The worry for Jo and it’s a worry for Ros Altmann too, is that incomplete choice devalues the comparison site and that a whole of market comparison is needed.
There are two reasons I don’t agree with this argument
- You will never get a whole of market comparison, some providers prefer not to participate and some providers fail the comparison site’s due diligence.
- The basis of comparison on offer (price) is problematic, a whole of market view gives people a false sense of supremacy.
Whole of market?
The FT are calling the FCA/MaPS service a price comparison site.
The provider’s perspective
Watch this video and you’ll see that that price’s exactly what MaPs highlight.
Where the basis of choice is “cost” then providers can legitimately ask what chance they have to demonstrate “value” . And the FT points our that cost comparisons are not consistent anyway.
MaPS conceded that the comparison may not be like-for-like, as some providers were not required to use FCA assumptions
It is not surprising that some providers are reluctant to feature on a site where the measure of success is so blunt, frankly presence on the site could be a tacit endorsement that price is the only thing that matters.
The user’s perspective
We all use price comparisons and know that certain companies won’t be featured, this happens when comparing flights, hotels and insurance. We know that companies such as Direct line and Easyjet prefer to market direct to the consumer rather than commercial platforms and that is their right.
As users of (for example) a Royal London workplace pension, we may be find our provider isn’t featured on the page but we should not be surprised. There is no mandating participation (as there will be on the Pensions Dashboard); nor should there be. Organizations participating are touting for business in a specific market – the non-advised market. We won’t get Royal London, or SJP or Open Money advertising for non-advised business because they have an “advised” proposition. This nuance is difficult for a price comparison to explain and MaPS, properly, don’t try. It seems that at least one provider who wanted to be on the site ( LV=) didn’t make it and it seems that MaPS did exclude some providers who applied as non-eligible, that is its right.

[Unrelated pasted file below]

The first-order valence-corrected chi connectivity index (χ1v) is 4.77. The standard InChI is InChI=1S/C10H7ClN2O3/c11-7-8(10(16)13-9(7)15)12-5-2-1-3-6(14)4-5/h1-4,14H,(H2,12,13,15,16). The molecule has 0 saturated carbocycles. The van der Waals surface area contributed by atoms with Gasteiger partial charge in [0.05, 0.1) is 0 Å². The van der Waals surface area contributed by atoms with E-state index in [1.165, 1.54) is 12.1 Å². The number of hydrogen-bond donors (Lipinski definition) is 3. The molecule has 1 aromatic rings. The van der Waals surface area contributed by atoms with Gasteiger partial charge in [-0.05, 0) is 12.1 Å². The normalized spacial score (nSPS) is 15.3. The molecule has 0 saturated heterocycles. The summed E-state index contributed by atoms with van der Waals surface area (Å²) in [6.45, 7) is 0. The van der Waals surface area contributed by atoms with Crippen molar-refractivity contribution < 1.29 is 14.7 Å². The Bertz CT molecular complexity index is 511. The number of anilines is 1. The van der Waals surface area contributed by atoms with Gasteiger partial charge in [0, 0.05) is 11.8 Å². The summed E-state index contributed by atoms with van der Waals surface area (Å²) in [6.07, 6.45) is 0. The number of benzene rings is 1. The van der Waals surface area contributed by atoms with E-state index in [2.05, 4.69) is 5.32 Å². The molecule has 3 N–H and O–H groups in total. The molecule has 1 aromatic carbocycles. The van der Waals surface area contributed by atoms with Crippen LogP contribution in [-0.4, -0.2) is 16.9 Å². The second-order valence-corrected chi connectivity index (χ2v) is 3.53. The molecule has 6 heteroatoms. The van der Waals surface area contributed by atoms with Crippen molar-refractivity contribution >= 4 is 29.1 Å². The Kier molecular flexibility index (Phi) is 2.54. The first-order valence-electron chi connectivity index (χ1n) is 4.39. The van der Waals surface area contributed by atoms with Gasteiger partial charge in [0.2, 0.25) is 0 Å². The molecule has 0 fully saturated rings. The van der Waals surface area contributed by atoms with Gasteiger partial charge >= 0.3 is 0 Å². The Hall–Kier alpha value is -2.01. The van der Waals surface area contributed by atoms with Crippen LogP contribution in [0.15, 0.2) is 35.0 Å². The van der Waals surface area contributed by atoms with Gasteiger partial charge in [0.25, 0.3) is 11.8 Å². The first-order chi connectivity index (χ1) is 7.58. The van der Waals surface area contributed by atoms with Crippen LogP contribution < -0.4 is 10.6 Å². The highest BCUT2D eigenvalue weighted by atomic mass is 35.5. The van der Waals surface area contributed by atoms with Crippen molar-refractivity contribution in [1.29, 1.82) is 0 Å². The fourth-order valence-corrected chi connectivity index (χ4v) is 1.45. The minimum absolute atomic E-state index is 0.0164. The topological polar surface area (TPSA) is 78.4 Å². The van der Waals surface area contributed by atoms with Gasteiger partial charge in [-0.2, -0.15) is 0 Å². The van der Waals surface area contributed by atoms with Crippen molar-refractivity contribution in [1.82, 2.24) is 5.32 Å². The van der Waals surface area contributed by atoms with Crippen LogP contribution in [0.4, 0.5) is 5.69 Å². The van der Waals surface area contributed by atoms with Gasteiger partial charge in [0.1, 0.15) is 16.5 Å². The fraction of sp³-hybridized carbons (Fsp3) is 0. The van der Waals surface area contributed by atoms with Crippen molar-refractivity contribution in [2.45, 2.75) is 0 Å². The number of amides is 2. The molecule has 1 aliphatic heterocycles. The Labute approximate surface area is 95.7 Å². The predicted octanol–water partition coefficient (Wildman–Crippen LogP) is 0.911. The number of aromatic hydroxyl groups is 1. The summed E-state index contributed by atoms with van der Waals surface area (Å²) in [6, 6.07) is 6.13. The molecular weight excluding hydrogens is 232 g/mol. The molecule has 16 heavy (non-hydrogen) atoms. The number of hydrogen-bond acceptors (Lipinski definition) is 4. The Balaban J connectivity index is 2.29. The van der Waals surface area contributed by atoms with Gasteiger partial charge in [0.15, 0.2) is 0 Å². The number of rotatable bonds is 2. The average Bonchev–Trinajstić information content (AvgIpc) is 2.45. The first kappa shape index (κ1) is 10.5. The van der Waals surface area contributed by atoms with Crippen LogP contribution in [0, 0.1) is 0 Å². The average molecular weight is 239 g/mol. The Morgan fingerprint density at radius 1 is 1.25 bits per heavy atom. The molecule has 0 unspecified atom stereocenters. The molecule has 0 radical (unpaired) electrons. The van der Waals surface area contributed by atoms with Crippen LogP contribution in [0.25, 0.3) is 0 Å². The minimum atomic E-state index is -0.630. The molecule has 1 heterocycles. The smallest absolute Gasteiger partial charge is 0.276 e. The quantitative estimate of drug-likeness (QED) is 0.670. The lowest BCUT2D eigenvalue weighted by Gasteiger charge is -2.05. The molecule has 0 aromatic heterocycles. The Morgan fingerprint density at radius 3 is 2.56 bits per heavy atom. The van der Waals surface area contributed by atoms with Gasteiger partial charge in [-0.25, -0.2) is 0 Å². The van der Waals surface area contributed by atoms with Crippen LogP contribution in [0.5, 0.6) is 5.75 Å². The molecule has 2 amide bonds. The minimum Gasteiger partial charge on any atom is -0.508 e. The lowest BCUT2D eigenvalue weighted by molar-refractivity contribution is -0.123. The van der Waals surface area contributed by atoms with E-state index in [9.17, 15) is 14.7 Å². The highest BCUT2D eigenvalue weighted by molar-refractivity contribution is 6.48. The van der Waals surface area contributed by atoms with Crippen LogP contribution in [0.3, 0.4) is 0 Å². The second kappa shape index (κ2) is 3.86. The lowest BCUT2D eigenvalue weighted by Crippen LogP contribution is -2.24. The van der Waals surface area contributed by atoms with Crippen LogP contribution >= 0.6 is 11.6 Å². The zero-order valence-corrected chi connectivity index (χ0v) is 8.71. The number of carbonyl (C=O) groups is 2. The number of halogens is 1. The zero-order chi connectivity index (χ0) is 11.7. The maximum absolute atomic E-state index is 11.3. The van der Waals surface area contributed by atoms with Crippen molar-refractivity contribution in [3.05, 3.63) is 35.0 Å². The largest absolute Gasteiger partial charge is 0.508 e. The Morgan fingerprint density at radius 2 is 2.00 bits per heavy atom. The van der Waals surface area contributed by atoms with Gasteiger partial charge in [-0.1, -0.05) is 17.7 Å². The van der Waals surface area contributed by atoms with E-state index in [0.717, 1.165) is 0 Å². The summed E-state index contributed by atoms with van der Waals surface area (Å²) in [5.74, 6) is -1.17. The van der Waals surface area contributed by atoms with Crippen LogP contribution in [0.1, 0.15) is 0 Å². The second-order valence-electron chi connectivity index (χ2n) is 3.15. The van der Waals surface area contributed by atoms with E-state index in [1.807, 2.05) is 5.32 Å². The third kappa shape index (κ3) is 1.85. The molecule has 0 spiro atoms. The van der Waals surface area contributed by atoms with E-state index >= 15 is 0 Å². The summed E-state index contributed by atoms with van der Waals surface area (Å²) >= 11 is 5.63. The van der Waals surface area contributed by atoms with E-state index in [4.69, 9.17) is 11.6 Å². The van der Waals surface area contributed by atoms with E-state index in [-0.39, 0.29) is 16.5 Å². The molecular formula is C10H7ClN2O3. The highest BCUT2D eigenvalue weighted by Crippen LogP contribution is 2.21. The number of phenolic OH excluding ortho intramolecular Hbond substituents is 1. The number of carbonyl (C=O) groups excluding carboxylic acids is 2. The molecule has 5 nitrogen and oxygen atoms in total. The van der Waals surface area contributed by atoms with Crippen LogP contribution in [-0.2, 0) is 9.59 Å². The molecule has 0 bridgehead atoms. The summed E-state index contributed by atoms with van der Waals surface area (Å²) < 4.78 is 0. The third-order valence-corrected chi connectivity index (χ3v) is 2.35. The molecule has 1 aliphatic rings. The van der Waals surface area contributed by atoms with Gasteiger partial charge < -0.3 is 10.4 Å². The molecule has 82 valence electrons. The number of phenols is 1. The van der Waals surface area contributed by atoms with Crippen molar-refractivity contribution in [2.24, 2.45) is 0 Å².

It may be helpful for consumers to know why their provider isn’t featured, but that is for the provider to explain, not the MaPS website. Bizarrely, the FT’s list of household names not included mentions a firm called “Willis Owen” (who they?) but not SJP. Once you start down the inclusion route , you recognize how easy it is to exclude. Firms like Aegon, Vanguard and Prudential are singled out by the FT Vanguard’s was set up exclusively to oversee these investment pathways, I was informed by its IGC chair that as at January, Vanguard administers 7 policies in drawdown. Is such an immature proposition ready for this site?
Consumers – it’s assumed – need to know everything because a little knowledge is a dangerous thing. We get the same argument around the Dashboard Availability Point. But consumers neither get, nor expect to get – “everything” from a price comparison site. Ros Altmann should be particularly aware of this from her time as CEO of Saga.
A proper basis of comparison
The provider’s perspective.
Just how unimportant “value” is to the MaPS website can be measured by the pathetic attempts to measure it. I have written about this recently. Providers are given a few words of “free text” to explain their drawdown value proposition and come up with the kind of gibberish that earns a tick from the regulator but none from Quietroom who thanked me for reading them (so they didn’t have to).
I decided to road-test the drawdown option with Fidelity, one provider I hadn’t previously looked at and the most expensive of the drawdown providers I was offered. My aim was to look beyond the price and find out what value I was getting, I can honestly say that after 90 minutes of research I was none the wiser.
The value proposition followed the gibberish I’d found for every other provider
This tells me nothing so I pressed on the link to the provider’s website where I discovered this further information.